Once you’re out of debt (everything except your home), keep on saving up for your fully funded emergency fund of three to six months of expenses. Thanks to rising interest rates, your savings account will grow a little bit more than it did before. Take advantage of that higher interest rate working in your favor!
What Do Rising Federal Reserve Interest Rates Mean for My Money?
Long story short? The Fed has raised interest rates, and it’s going to keep on raising them to try to get inflation to chill out. And rising Fed interest rates just mean that the price of taking out debt (and keeping it around) is about to cost you a lot more. So use that inside scoop and get rid of your consumer debt for good. And if you’re already debt-free—even better! It’s time to make saving your top priority then.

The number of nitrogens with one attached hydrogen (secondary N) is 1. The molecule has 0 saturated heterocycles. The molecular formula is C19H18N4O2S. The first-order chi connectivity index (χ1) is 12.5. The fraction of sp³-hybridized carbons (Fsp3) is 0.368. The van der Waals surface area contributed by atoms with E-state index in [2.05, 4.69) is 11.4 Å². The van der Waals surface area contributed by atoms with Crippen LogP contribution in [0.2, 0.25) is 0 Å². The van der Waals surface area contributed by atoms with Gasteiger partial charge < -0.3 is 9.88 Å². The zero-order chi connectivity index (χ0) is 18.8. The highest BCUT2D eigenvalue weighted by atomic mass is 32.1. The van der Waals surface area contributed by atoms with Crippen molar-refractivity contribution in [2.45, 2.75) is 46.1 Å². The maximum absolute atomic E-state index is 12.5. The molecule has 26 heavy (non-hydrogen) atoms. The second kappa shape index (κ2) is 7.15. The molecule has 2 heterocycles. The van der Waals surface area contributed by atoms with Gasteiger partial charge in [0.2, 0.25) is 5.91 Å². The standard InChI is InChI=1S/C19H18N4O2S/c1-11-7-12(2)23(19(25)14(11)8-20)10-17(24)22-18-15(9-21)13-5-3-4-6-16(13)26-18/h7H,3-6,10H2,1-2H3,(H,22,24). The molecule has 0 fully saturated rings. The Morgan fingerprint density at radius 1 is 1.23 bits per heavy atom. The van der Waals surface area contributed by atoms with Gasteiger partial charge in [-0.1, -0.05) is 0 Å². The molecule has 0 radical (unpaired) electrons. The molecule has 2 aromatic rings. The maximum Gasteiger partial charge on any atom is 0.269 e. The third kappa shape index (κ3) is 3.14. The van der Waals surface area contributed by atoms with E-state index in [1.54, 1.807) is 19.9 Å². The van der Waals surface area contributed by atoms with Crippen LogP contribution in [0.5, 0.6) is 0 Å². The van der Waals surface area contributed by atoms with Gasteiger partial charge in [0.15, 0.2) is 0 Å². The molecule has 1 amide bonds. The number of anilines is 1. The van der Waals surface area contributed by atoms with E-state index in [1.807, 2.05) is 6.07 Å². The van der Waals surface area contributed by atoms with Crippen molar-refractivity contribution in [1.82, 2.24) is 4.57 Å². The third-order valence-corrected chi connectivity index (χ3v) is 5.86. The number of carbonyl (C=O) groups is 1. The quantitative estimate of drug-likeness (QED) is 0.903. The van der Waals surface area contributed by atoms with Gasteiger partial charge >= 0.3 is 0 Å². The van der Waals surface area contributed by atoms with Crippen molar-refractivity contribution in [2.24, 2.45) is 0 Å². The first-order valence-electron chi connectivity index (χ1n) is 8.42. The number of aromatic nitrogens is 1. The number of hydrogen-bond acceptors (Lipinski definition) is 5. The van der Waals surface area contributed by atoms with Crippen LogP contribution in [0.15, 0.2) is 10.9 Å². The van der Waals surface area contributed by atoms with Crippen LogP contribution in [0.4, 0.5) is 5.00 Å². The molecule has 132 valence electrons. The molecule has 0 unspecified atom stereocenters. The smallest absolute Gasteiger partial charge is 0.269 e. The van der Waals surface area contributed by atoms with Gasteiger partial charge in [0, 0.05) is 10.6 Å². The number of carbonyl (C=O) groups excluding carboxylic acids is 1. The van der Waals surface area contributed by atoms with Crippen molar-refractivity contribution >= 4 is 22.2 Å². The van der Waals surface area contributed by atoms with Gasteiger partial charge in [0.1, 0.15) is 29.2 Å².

Wherever you land in your money journey, Financial Peace University is the proven plan you need to take control of your money! And the best part? When you make a plan for your money and kick debt out of your life, rising interest rates won’t keep you up at night anymore. Now that’s peace!